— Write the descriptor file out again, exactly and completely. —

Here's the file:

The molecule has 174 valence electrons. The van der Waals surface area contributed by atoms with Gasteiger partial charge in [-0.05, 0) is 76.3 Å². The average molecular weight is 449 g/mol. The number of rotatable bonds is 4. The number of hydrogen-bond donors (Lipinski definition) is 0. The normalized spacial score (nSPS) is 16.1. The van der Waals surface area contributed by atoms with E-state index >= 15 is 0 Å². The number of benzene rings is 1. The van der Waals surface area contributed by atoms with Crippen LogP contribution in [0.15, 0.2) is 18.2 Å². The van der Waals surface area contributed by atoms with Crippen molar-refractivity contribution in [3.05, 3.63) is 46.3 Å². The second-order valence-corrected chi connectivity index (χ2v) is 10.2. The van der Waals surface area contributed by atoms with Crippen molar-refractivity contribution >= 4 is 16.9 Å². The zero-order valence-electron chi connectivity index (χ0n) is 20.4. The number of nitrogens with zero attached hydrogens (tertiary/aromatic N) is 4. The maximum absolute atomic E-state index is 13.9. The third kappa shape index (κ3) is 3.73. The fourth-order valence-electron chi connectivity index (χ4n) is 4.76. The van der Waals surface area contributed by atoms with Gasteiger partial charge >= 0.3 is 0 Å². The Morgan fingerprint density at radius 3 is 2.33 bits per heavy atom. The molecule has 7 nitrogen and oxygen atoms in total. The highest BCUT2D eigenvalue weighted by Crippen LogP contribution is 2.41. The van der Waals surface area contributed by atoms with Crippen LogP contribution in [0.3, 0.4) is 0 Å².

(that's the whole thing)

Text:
The molecule has 174 valence electrons. The van der Waals surface area contributed by atoms with Gasteiger partial charge in [-0.05, 0) is 76.3 Å². The average molecular weight is 449 g/mol. The number of rotatable bonds is 4. The number of hydrogen-bond donors (Lipinski definition) is 0. The normalized spacial score (nSPS) is 16.1. The van der Waals surface area contributed by atoms with E-state index >= 15 is 0 Å². The number of benzene rings is 1. The van der Waals surface area contributed by atoms with Crippen LogP contribution in [0.15, 0.2) is 18.2 Å². The van der Waals surface area contributed by atoms with Crippen molar-refractivity contribution in [3.05, 3.63) is 46.3 Å². The second-order valence-corrected chi connectivity index (χ2v) is 10.2. The van der Waals surface area contributed by atoms with Crippen molar-refractivity contribution >= 4 is 16.9 Å². The zero-order valence-electron chi connectivity index (χ0n) is 20.4. The number of nitrogens with zero attached hydrogens (tertiary/aromatic N) is 4. The maximum absolute atomic E-state index is 13.9. The third kappa shape index (κ3) is 3.73. The fourth-order valence-electron chi connectivity index (χ4n) is 4.76. The van der Waals surface area contributed by atoms with Gasteiger partial charge >= 0.3 is 0 Å². The Morgan fingerprint density at radius 3 is 2.33 bits per heavy atom. The molecule has 7 nitrogen and oxygen atoms in total. The highest BCUT2D eigenvalue weighted by Crippen LogP contribution is 2.41. The van der Waals surface area contributed by atoms with Crippen LogP contribution in [0.3, 0.4) is 0 Å².